Clarin's researcher says facials may be bad for your skin

Last week I posted some excerpts from a rather long press release announcing Clarins's latest creation, Younger Longer Balm. Naturally, I'm a big Clarins fan and I can't wait to get my hot little hands on this new number. But something in the release's Q&A between a member of the PR team (I assume) and Lionel De Benetti, Clarins Global Director of Research and Development, caught my attention. When asked what else customers could do to improve their skin (besides using the new product, obvs), part of his answer was this:

Schedule regular facial treatments for yourself that do not include the use of steam and extractions.

Please sir, can you spare an elaboration? I emailed Clarins publicist Megan Dennen and begged her to humor me by asking Lionel to explain why he personally does not recommend facials.

Well, you facial junkies out there ain't gonna like it, but here, straight from the horse's mouth:

Steam is very damaging to the skin if it is applied for a long time and at a high temperature. Lionel uses a steak to help explain this. If you think of a piece of meat when it is raw, it is very firm and has a nice pink texture. If you take that same piece of meat and then apply hot water to it, it starts to turn brown and break apart. The same thing happens to your skin. It weakens your skin and makes it more susceptible to damage and wrinkles.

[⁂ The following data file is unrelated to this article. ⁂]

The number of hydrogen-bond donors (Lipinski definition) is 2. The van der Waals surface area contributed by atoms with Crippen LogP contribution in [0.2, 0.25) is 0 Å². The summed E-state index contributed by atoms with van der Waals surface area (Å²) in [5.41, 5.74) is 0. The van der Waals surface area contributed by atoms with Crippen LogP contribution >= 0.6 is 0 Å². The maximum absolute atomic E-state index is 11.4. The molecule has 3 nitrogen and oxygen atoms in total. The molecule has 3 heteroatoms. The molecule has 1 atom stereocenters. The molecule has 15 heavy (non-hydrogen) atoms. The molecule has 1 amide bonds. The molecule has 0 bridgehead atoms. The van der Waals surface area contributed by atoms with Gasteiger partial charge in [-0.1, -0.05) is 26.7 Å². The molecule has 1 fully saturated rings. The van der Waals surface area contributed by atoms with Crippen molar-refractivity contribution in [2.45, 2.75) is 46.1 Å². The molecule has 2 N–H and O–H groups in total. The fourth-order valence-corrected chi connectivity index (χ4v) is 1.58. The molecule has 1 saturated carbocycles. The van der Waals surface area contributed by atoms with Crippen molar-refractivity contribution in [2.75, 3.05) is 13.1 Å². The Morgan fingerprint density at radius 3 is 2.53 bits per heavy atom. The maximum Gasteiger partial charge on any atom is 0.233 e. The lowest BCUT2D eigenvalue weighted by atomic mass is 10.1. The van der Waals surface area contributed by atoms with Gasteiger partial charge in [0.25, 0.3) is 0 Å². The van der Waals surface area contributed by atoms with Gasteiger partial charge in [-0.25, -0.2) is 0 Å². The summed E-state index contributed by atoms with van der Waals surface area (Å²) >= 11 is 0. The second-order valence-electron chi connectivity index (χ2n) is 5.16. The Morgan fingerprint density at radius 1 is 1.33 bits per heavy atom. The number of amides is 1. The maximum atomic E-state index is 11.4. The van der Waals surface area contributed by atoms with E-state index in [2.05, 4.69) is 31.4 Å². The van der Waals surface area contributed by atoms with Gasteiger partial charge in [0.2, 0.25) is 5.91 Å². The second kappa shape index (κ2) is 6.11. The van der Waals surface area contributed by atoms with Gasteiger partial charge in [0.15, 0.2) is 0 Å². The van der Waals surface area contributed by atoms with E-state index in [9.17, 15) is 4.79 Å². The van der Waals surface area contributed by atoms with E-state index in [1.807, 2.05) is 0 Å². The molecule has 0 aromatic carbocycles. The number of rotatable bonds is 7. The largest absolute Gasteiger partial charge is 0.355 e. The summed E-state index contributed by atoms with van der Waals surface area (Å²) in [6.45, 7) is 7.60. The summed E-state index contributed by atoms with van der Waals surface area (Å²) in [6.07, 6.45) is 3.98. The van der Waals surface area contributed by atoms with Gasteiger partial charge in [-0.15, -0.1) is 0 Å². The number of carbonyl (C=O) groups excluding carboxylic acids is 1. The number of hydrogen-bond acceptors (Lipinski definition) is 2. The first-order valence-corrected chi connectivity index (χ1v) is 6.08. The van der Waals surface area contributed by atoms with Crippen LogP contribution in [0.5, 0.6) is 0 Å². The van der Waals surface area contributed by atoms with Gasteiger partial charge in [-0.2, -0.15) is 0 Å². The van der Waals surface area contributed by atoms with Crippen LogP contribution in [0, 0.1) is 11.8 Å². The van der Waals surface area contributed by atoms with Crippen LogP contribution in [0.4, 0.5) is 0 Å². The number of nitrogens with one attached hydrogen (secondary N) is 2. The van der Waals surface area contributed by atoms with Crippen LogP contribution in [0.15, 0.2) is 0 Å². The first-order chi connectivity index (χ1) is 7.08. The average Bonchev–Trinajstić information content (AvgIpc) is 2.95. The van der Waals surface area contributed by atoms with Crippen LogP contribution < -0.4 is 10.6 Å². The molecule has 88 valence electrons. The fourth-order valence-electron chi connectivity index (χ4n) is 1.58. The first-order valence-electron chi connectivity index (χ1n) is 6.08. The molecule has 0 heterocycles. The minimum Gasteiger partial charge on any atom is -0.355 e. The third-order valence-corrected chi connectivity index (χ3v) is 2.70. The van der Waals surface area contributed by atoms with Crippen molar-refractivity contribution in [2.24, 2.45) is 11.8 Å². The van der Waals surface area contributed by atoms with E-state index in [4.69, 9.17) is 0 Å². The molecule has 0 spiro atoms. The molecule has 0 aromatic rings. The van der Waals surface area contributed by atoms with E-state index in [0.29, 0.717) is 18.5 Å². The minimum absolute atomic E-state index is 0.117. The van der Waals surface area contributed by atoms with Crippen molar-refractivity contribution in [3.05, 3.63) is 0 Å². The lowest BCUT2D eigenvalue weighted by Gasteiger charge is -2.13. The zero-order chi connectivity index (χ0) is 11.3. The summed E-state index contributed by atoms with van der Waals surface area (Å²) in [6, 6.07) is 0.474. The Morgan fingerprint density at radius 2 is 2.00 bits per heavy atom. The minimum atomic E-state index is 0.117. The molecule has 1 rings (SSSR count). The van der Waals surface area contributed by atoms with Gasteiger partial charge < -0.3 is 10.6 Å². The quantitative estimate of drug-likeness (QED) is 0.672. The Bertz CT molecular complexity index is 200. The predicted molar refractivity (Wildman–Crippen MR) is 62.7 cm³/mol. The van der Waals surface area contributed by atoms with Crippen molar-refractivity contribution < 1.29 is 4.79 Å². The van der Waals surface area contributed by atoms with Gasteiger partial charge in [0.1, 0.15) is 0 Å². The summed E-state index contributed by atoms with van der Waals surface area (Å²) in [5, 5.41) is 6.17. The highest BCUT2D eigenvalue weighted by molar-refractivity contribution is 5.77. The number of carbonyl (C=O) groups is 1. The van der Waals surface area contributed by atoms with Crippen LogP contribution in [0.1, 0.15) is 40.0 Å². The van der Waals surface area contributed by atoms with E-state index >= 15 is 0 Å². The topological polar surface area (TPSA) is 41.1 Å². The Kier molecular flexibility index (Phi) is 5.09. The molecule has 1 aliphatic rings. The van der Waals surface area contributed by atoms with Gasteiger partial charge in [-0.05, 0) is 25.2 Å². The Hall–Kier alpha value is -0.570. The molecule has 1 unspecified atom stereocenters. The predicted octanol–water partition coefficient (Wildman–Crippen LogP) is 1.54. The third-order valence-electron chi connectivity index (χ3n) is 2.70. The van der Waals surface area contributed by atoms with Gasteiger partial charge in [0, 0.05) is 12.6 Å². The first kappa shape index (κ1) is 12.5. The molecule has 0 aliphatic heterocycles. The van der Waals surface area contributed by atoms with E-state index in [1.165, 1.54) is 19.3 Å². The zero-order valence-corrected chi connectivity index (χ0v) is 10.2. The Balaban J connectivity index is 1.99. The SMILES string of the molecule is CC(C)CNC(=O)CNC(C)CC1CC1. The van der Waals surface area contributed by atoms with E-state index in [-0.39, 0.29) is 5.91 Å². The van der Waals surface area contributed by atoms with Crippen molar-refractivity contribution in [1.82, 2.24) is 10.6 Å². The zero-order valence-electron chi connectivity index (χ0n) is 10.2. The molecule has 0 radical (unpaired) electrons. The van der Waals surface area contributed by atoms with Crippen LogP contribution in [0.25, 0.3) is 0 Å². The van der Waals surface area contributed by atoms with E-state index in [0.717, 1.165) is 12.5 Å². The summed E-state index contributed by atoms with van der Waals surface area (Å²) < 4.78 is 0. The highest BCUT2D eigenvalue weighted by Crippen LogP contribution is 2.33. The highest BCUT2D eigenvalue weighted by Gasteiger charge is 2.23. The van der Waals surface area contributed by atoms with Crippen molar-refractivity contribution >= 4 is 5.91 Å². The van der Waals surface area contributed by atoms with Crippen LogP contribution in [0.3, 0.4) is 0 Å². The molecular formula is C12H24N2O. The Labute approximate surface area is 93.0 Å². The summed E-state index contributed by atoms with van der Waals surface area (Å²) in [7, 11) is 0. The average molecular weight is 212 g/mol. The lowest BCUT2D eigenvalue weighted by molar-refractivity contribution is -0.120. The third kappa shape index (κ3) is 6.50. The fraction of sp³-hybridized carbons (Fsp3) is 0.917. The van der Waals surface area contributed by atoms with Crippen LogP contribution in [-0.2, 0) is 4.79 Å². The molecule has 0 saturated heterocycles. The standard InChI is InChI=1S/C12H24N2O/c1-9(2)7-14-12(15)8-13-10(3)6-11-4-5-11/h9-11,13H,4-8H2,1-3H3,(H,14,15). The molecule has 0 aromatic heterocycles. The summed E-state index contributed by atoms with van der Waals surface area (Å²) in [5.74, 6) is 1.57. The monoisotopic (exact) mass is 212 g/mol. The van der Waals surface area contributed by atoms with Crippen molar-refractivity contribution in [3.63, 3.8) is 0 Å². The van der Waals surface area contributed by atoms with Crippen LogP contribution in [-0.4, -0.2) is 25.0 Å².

He also says not to do extractions because you are breaking apart the top layer of the skin. It can increase the size of the pore and cause scarring. It can also lead to further infections if there is any bacteria on the top of the skin.

You know, I never thought of it before, but my face does slightly resemble an overcooked chunk of filet mignon today! Heavens! Now, it's not like I've never heard the age-old duel that usually occurs between estheticians and derms before: Just like "tastes great," "less filling!" the argument for and against facials is a battle that wages on. (Not to mention the whole extraction controversy, but that's another post my friends.) Yes, the scientists have a point and all, but facialists have changed the lives of so many people I know!

What's your take? To steam, or not to steam?

--Erin

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